Endorsed by the European Oncology Nursing Society

What causes cancer?

What causes cancer? image

Cancer typically occurs when cells in a part of the body become abnormal, and keep on dividing to make more abnormal cells. (For more on this, see the article )1 It is caused by changes to genes that control how cells grow; these changes may include mutations, which can be inherited or acquired.2

Lifestyle behaviours such as the following can increase your risk:

  • Excessive alcohol consumption:
    • More than 1 alcoholic drink per day for females and more than 2 alcoholic drinks per day for males3,4,5
  • One drink is 148 mL of wine or 355 mL of beer or 44 mL of spirits5 
  • Unhealthy diet:
    • Eating a lot of processed or red meat can increase the risk of certain cancers6
    • A high-salt diet may also be linked to an increased risk of certain cancers6
  • Smoking3
  • Too much exposure to sunlight or UV radiation, e.g. due to sunbathing3,7

Changes may also be brought about by exposure to environmental risk factors such as:

  • Exposure to cancer-causing substances (e.g. asbestos)3,8
  • Exposure to high-energy radiation
    • For example from a nuclear power plant or from atomic weapon testing3,9

Some physical conditions may make you more prone to cancer, for instance:

  • Hormones
    • Increased exposure to high levels of oestrogen and progesterone, e.g. if you start your periods early or have a late menopause, or you had your first full-term pregnancy at a late age, has been linked to an increased risk of breast cancer3,10,11
  • Infection
    • Certain viruses may increase your risk of cervical cancer. For example, certain types of human papillomavirus (HPV) may increase your risk of cervical cancer3,12
  • Obesity3
  • Obesity is defined as a body mass index (BMI) of 30 or above13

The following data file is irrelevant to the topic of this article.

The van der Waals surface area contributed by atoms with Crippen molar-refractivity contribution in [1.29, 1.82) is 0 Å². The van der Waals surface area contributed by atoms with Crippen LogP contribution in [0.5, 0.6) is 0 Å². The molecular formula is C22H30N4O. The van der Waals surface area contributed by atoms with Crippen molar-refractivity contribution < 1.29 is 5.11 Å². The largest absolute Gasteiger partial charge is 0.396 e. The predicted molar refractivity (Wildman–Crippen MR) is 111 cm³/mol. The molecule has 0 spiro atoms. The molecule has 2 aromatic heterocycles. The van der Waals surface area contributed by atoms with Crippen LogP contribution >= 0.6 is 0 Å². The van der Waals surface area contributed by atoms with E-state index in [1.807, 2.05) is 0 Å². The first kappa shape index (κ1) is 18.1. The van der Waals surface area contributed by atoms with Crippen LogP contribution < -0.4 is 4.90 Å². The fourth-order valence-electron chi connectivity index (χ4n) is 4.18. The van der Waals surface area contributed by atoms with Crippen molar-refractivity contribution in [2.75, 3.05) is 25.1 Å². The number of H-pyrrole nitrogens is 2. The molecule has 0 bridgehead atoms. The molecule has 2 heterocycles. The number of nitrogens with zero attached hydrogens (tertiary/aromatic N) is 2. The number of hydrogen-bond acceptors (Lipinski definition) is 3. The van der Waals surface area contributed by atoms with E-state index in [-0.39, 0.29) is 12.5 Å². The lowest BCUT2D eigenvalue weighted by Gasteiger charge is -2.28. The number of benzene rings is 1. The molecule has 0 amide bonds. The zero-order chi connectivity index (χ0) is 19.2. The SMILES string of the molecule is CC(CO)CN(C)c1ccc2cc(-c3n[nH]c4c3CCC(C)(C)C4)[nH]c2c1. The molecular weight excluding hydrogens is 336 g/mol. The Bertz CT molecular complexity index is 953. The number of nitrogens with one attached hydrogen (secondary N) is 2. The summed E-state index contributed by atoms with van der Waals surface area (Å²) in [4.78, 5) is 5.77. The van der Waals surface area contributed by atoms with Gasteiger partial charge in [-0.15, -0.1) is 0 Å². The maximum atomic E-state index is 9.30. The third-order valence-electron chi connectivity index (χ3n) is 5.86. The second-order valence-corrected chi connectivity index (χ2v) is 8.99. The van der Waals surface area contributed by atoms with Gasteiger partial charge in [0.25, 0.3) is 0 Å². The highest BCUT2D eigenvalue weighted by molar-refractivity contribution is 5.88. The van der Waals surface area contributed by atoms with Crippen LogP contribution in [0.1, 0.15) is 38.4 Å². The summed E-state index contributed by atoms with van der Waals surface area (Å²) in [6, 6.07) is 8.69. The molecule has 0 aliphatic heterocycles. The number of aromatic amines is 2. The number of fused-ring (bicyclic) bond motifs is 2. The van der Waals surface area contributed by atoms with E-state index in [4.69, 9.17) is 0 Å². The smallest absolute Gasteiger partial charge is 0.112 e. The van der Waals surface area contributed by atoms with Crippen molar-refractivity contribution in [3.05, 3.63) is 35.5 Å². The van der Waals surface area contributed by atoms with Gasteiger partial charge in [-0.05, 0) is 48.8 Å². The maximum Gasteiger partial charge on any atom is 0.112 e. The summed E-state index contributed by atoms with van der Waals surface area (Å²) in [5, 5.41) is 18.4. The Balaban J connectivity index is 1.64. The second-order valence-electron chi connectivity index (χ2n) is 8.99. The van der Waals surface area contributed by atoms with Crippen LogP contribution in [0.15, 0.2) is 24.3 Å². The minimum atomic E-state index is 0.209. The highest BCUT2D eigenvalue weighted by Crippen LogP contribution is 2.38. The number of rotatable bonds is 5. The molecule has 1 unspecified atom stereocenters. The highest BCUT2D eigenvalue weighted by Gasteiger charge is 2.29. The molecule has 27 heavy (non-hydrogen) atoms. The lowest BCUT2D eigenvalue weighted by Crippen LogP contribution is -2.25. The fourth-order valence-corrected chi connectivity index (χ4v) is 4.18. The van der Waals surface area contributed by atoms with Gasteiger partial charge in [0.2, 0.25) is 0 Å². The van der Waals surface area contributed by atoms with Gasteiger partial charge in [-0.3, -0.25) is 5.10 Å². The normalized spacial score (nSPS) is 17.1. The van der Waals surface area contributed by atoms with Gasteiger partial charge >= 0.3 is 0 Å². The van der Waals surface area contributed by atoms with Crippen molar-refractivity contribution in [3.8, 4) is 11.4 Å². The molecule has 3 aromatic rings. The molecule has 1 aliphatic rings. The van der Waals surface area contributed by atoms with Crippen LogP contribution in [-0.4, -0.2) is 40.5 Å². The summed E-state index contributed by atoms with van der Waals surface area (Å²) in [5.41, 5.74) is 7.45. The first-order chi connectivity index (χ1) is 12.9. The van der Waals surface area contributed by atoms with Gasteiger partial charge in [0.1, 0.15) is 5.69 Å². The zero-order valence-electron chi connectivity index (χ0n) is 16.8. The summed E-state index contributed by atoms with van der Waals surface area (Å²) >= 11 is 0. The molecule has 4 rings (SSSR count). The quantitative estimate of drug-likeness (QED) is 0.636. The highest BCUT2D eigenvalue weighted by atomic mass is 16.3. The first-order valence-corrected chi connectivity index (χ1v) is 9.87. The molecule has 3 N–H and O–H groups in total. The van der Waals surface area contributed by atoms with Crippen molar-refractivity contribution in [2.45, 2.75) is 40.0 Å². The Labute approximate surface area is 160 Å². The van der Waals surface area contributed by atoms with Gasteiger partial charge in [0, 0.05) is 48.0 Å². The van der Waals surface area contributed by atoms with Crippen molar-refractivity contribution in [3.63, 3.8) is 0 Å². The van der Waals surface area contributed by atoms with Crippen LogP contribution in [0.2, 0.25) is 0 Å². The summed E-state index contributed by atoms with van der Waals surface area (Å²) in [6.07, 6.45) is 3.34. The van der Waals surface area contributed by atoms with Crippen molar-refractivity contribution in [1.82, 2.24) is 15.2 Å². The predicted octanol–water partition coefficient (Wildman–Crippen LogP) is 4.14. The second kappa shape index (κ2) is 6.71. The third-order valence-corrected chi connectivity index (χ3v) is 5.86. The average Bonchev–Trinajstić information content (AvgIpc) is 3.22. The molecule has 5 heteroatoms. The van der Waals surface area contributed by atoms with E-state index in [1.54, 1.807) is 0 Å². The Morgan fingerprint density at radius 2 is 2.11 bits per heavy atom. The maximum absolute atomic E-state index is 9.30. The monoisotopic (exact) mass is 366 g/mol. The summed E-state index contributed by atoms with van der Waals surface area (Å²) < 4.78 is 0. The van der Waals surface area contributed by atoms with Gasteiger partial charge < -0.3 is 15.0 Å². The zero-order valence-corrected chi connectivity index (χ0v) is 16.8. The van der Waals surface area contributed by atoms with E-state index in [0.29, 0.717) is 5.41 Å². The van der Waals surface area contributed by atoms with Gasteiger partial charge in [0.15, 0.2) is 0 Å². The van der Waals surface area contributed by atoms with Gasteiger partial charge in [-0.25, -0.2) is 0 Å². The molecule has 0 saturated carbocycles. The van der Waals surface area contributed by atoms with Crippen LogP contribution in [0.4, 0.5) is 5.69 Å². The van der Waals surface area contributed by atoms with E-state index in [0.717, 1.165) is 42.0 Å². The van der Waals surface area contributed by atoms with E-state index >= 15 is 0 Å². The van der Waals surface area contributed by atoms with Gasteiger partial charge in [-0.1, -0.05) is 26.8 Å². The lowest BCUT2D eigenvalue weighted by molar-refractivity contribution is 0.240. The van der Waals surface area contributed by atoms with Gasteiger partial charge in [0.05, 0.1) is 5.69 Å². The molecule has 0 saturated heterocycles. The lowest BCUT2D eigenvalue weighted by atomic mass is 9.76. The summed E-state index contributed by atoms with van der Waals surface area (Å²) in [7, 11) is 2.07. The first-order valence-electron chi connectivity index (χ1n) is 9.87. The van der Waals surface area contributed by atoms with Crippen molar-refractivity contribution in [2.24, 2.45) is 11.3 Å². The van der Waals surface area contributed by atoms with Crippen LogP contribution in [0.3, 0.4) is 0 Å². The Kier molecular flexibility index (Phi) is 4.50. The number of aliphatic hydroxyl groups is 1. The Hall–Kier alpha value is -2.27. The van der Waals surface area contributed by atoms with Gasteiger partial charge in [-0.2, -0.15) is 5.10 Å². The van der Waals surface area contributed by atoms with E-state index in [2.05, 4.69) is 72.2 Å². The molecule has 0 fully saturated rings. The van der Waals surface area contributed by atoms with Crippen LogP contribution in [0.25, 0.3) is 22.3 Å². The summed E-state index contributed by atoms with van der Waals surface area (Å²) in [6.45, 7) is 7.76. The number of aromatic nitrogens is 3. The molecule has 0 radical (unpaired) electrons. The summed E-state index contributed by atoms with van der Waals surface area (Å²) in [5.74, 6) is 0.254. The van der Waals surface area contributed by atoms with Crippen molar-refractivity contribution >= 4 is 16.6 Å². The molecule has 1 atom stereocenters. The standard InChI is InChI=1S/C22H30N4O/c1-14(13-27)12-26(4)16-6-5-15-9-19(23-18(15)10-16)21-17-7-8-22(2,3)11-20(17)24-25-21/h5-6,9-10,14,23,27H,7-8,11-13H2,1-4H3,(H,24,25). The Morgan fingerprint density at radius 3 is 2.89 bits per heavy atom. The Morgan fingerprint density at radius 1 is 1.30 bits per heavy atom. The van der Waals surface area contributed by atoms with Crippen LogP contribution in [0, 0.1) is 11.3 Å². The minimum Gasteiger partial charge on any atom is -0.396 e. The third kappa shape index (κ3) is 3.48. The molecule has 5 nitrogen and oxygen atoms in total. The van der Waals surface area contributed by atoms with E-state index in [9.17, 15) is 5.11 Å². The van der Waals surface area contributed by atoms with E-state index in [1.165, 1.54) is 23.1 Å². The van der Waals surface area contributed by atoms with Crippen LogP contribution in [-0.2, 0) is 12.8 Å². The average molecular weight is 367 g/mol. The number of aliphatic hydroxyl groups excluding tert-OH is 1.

Mutations in genes that are passed down through families can increase your risk of developing certain cancers.14

Your risk is determined by a complex combination of genetics, environmental factors, and lifestyle factors.15 This can explain why some people with several risk factors never develop cancer, while others with no known risk factors do develop cancer.14



  1. Cancer.org. What Is Cancer?
  2. The National Cancer Institute. The Genetics of Cancer. Accessed April 2016.
  3. The National Cancer Institute. Risk factors for cancer. Accessed April 2016.
  4. The National Cancer Institute. Alcohol. Accessed April 2016.
  5. Mayo Clinic. Alcohol: If you drink, keep it moderate Accessed April 2016.
  6. Cancer Research UK. How healthy eating prevents cancer Accessed April 2016.
  7. The National Cancer Institute. Sunlight. Accessed April 2016.
  8. The National Cancer Institute. Substances. Accessed April 2016.
  9. The National Cancer Institute. Radiation. Accessed April 2016.
  10. The National Cancer Institute. Hormones. Accessed April 2016.
  11. The National Cancer Institute. Reproductive History. Accessed April 2016.
  12. The National Cancer Institute. Infectious Agents. Accessed April 2016.
  13. NHS. Obesity. Accessed April 2016.
  14. The National Cancer Institute. Genetic Testing. Accessed April 2016.
  15. Cancer Research UK. Causes of cancer can be prevented. Accessed April 2016.